Wednesday, January 6, 2016

those who hope

"O Lord, you alone are my hope. 
I've trusted you, O Lord, from childhood."
Psalm 71:5

These are the corridors in which our faith must put its proverbial rubber to the road.   

I visited a friend this morning, just prior to her surgery to remove a large mass from her lung.  It would seem trite to write about anything else; and yet, I sometimes cannot shake the sense that it feels trite to write at all.  

I keep thinking about something Anne Lamott once said, "Even if we all sing the same song, there would still be six billion renditions".  These repeated renditions.  But we keep singing our songs, writing our words.  Per King Solomon, there is nothing new under the sun - but we still each have our own experiences, our own stories, our faith intertwined in their midst.  We keep on singing.  We keep on writing.          

I sit at my friend's bedside and we chat about our kids, our husbands, about her "last supper" before the pre-op fasting had began. Exactly as I would've chosen: chips and salsa and queso, steak fajitas from one of our favorite Mexican restaurants.

We talked about our faith some, just this trusting that God's "got this".  We talked about the fear, the unknowing, the lack of control one feels when going under anesthesia.  "I don't like the feeling of not being in control," she confesses. 

None of us do.  

But we all feel it to some degree, don't we?  This ambiguous sense of authoritative, autonomous self-control.  We feel that we are somehow in charge of ourselves, our lives, our families.  We're calling all the shots, rolling along.  Until we're not.  Until we're swiftly humbled and brought to our knees by both the reality and fragility of life.  

I take her hand and we pray.  We pray for the peace that transcends understanding.  We pray for the comfort of the holy spirit to be all-encompassing, palpable there in that room; there in her heart.  And we pray for His perfect love to cast out all fear, according to His word.  

I walk the long, winding corridors back out.  Thinking of my friend and her trusting.  Her surrendering.  Because isn't that what trust is, after all?  This constant surrendering of our lives, of our own control, to Him and to His will?  Where we can say, "Lord, have your way" even when it seems the hardest, scariest thing of all.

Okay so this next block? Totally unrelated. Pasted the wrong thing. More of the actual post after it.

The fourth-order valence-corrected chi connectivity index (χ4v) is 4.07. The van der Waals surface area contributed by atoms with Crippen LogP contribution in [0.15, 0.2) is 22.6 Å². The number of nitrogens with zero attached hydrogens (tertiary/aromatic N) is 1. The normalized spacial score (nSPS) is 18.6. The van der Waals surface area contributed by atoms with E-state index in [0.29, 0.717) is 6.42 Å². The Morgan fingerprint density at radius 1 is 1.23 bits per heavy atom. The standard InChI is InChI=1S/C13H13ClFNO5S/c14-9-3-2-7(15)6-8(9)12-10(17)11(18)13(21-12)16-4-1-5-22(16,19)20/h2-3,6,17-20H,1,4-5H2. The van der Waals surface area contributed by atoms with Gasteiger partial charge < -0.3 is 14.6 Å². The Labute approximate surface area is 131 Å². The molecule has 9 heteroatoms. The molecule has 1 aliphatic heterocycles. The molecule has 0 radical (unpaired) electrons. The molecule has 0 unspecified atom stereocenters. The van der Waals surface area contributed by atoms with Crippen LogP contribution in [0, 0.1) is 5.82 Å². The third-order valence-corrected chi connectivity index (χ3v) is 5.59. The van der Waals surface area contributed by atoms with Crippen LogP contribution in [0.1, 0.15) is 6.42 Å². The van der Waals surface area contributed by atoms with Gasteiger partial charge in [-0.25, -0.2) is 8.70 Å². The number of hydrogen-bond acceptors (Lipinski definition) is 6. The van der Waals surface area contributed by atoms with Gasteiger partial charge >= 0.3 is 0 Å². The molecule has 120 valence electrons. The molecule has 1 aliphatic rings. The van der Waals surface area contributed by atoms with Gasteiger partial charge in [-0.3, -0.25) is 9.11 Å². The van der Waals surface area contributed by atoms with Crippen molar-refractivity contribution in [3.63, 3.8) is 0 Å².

I walk along an empty corridor along the way, the doors are opened, revealing the empty rooms and shifting shadows from the windows.  They're there.  If only we'd look for them.  These lessons.  This learning - to trust, to surrender, again and again and again.  


These lessons, hidden behind the half-opened doorways along our path.  Even in the empty places, if we'll only stop and pause and look long enough, He gives us eyes to see them. 

I think about my own faith journey.  The well-lit pathways and the darkened corners, His faithfulness through it all.  Those years I spent as a Pharisee, a whitewashed tomb.  Empty on the inside.  

I'm feel the pangs of empathy stinging my heart for my friend, along with the pangs of conviction stinging my heart for my sin, the lack of surrender in my own life lately.  For putting my hope in other things - even good things - but the things of this world.  

I was reminded today that my hope is in the Lord.  

I have a canvas hanging over my desk at home.  Given to me by the same friend I visited today.  It has a verse on it; the same one I wrote inside of her card today; the same one I've been praying over her today; the same one the Lord reminded me of all over again today... 

"but those who hope in the Lord
    will renew their strength.
They will soar on wings like eagles;
    they will run and not grow weary,
    they will walk and not be faint."
Isaiah 40:31


 I've read this verse many times, but I didn't realize until today that some translations have "trust" in the place of hope...

- and oh, aren't they one in the same.  

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